Mathematics not only give pleasure through its application to various arts, it also entertains through its own riddles, games and puzzles. While developing and subject, its dedicated students have been playing with its numbers, figures, shapes and problems. We can also have magic squares though which one can derive pleasure by getting an equal sum every time after adding horizontally, vertically or diagonally.
Entertainment in mathematics
1) ‘9’ is a wonder number. In the multiplication table of mathematics the sum of digits of every product is 9:
9X1=9 9+0=9 9X6=54 5+4=9
9X2=18 1+8=9 9X7=63 6+3=9
9X3=27 2+7=9 9X8=72 7+2=9
9X4=36 3+6=9 9X9=81 8+1=9
9X5=45 4+5=9 9X10=90 9+0=9
· Similarly √999999999= 999999.999999 to six decimal places the characteristic is wonderful.
2) 37 is a prime number, but it divides the following numbers completely,
111,222, 333, 444, 555, 666, 777, 888, 999, etc,.
3) Using ‘8’ 8 times to get 1000?
6) Statement: A door is half opened, that means that door is half closed!
i.e,. Door is half opened = ½ closed
½ X 2 opened = ½ X2 closed
---à 1 Door opened = 1 Door closed!!!
i.e., one door fully opened, it is fully closed!!!!
7) 1 Re = 100 paise --- (1)
2 Re = 200 paise --- (2)
½ a Re = 50 paise ---- (3)
Add (2) and (3)
2 ½ Re = 250 paise
(2) – (3) -à 1 ½ Re = 150 paise
(2) X (3) à 2 ½ Re = 200 X 50
1 Re = 10000 paise!!!!
Divide (2 ) by (3) -à 2/1/2 Re = 200/50 paise
4 Re= 4 paise!!!
8) By using English alphabets except first four (ABCD),is it possible to write 100 words in 1 minute?
Ans: Yes!! Starting from ZERO TO NINETY NINE, We get 100 words without using ABCD!!!
9) KEPREKAR CONSTANT
Born: 1905.Jan.17. Place: Mumbai
1. Any 4 different numbers.
2. Write the number in ascending and descending orders. (4321---1234)
3. Take difference of 1 and 2.
4. Again ascending and descending order and difference.
5. Repeat maximum 7 times you will get constant 6174 (before also we can get this number).
Example: 8640 – 0468=8172
8721 – 1278=3996
9963- 3699= 6264
6642 – 2466 =4176
7641 – 1467=6164
* Note: For two digits we get 9 as constant.
For three digits we get 495 as constant.
For five digits we get 63954 as a constant.
10) Easy multiplication, the number end with 5 (two digits only)
25X25 -à * 5x5=25àkeep as it is.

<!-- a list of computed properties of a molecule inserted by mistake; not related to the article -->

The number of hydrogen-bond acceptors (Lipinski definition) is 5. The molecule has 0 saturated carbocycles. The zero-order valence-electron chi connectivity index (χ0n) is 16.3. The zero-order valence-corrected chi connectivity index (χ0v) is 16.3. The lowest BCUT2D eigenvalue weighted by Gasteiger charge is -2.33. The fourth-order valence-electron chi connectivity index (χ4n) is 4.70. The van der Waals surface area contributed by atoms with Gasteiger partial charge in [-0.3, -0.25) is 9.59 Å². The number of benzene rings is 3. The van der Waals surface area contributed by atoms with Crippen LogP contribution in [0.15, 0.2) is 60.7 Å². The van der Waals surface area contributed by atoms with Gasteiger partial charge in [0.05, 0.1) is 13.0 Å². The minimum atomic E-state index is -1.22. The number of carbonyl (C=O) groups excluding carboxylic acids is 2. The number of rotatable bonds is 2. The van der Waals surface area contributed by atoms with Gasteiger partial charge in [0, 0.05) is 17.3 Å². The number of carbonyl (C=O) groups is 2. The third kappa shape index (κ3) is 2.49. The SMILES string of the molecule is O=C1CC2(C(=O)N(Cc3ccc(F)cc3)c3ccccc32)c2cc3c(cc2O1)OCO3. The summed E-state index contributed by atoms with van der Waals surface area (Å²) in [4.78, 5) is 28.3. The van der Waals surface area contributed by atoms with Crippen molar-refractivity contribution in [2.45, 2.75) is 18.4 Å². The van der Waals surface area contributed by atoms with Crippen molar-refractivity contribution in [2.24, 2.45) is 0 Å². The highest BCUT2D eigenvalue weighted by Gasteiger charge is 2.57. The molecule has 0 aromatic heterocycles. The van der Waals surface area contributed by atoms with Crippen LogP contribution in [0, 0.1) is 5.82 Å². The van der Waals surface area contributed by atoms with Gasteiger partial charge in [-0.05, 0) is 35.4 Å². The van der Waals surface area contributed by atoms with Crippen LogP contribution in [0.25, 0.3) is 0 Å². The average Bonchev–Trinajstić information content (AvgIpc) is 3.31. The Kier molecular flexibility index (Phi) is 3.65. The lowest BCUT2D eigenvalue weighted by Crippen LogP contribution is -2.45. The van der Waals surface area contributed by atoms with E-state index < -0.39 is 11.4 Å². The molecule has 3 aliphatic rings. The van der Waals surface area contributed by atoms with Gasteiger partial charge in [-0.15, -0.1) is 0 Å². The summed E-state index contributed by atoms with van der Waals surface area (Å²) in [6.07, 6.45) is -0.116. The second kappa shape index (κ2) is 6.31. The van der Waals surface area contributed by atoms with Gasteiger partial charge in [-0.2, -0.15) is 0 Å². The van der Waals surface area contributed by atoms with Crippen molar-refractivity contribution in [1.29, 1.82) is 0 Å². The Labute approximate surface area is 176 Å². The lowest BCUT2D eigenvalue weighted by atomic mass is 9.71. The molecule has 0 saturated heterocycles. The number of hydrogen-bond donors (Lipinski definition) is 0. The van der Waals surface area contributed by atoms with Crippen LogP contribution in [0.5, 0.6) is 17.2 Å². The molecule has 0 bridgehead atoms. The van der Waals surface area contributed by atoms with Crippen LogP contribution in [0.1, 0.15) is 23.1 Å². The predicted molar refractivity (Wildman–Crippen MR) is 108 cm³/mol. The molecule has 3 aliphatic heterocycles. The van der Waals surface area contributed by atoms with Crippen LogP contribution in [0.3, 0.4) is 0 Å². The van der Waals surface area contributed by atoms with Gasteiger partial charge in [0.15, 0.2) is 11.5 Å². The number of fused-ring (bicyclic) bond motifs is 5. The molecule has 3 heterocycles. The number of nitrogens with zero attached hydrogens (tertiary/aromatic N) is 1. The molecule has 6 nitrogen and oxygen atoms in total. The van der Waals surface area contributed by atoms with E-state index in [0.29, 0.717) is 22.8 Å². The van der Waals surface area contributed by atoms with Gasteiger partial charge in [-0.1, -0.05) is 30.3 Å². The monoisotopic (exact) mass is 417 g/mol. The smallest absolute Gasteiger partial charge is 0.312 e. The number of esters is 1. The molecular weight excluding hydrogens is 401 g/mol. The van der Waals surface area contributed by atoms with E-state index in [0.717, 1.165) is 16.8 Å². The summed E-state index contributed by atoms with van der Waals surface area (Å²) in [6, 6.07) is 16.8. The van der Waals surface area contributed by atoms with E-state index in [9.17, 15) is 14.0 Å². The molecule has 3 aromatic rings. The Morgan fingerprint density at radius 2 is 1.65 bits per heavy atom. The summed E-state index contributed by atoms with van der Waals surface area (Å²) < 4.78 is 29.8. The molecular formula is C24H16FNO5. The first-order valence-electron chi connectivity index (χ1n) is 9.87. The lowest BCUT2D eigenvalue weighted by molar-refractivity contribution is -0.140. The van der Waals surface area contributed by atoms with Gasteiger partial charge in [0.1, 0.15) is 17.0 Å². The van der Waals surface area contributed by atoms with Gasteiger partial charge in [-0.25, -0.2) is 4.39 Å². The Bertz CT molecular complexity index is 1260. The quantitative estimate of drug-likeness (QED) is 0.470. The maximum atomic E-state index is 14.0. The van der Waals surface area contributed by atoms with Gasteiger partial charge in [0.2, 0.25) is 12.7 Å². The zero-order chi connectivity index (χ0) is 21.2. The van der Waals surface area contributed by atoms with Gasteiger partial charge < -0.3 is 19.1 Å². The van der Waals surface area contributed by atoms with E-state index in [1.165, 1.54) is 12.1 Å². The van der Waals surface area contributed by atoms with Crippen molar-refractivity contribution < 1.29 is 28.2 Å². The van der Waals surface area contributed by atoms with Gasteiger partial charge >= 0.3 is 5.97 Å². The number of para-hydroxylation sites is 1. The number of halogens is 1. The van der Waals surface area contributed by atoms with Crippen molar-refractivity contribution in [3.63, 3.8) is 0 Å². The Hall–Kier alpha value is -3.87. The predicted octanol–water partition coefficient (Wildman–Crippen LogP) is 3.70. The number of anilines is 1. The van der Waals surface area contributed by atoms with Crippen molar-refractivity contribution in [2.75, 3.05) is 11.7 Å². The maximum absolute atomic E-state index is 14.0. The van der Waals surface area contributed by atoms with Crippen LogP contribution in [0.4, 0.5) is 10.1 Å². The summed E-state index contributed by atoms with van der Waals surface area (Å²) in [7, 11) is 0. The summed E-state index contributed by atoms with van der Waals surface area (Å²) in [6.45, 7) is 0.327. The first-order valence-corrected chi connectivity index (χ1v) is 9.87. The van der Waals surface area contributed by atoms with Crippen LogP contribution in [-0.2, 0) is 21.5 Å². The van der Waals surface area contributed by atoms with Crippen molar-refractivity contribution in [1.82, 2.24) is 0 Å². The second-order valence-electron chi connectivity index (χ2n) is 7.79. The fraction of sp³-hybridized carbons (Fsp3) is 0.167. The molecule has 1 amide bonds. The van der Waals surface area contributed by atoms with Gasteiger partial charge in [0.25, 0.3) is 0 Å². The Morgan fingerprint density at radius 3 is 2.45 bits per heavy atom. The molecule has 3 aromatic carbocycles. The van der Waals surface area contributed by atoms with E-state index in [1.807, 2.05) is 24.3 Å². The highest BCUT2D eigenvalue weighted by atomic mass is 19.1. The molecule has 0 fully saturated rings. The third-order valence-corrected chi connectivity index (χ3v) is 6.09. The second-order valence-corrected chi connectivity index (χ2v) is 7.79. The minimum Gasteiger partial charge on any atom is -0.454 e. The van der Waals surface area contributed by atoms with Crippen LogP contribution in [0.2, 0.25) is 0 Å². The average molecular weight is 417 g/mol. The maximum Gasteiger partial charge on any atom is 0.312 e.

625 * add 1 to second digit, (1+2=3).
5. Social Aim:
The important social aims of teaching mathematics are as under,
1. To develop in the individual an awareness of the mathematical principles and operations which will enable the individual to understand and participate in the general, social and economic life of his community.
2. To enable the student to understand how the methods of mathematics such as scientific, intuitive, deductive and inventive are used to investigate, interpret and to make decision in human affairs.
3. To help the pupil acquire social and moral values to lead a fruitful life in the society.
4. To help the pupil in the formation of social laws and social order needed for social harmony.
5. To provide the pupils scientific and technological knowledge necessary for adjusting to the rapidly changing society and social life.
6. To help the learner appreciate how mathematics contributes to his understanding of natural phenomena.
7. To help the pupil interpret social and economic phenomena.
Objectives of Teaching Mathematics – National Policy of Education (1986)
At the end of high school stage, a pupil should be able to –
· Acquire knowledge and understanding of the terms, concepts, principles, processes, symbols and mastery of computational and other fundamental processes that are required in daily like and for higher learning in mathematics.
· Develop skills of drawing, measuring, estimating and demonstrating.
· Apply mathematical knowledge and skills to solve problems that occur in daily life as well as problems related to higher learning in mathematics or allied areas.
· Develop the ability to think, reason, analyze and articulate logically.
· Appreciate the power and beauty of mathematics.
· Show an interest in mathematics by participation in mathematical competitions, and engaging in its learning, etc.
· Develop reverence and respect towards great mathematicians, particularly towards great Indian mathematicians for their contributions to the field of mathematical knowledge.
· Develop necessary skills to work with modern technological devices such as calculations, computers, etc.
Objectives of Teaching Mathematics – New Curriculum Document (2000)
· Consolidate the mathematical knowledge and skills acquired at the upper primary stage.
· Acquire knowledge and understanding of the terms, symbols, concepts, principles, process, proofs, etc.
· Develop mastery of basic algebraic skills.
· Develop drawing skills.
· Apply mathematical knowledge and skills to solve real mathematical problems by developing abilities to analyze, to see interrelationship involved, to think and reason.
· Develop the ability to articulate logically.
· Develop awareness of the need for national unity, national integration, protection of the environment, observance of small family, norms, removal of social barriers, and elimination of sex biases.
· Develop necessary skills to work with modern technological devices such as calculators, computers, etc.
· Develop interest in mathematics and participate in mathematical competitions and other mathematical club activities in the school.
· Develop appreciation for mathematics as a problem-solving tool in various fields for its beautiful structures and patterns, etc.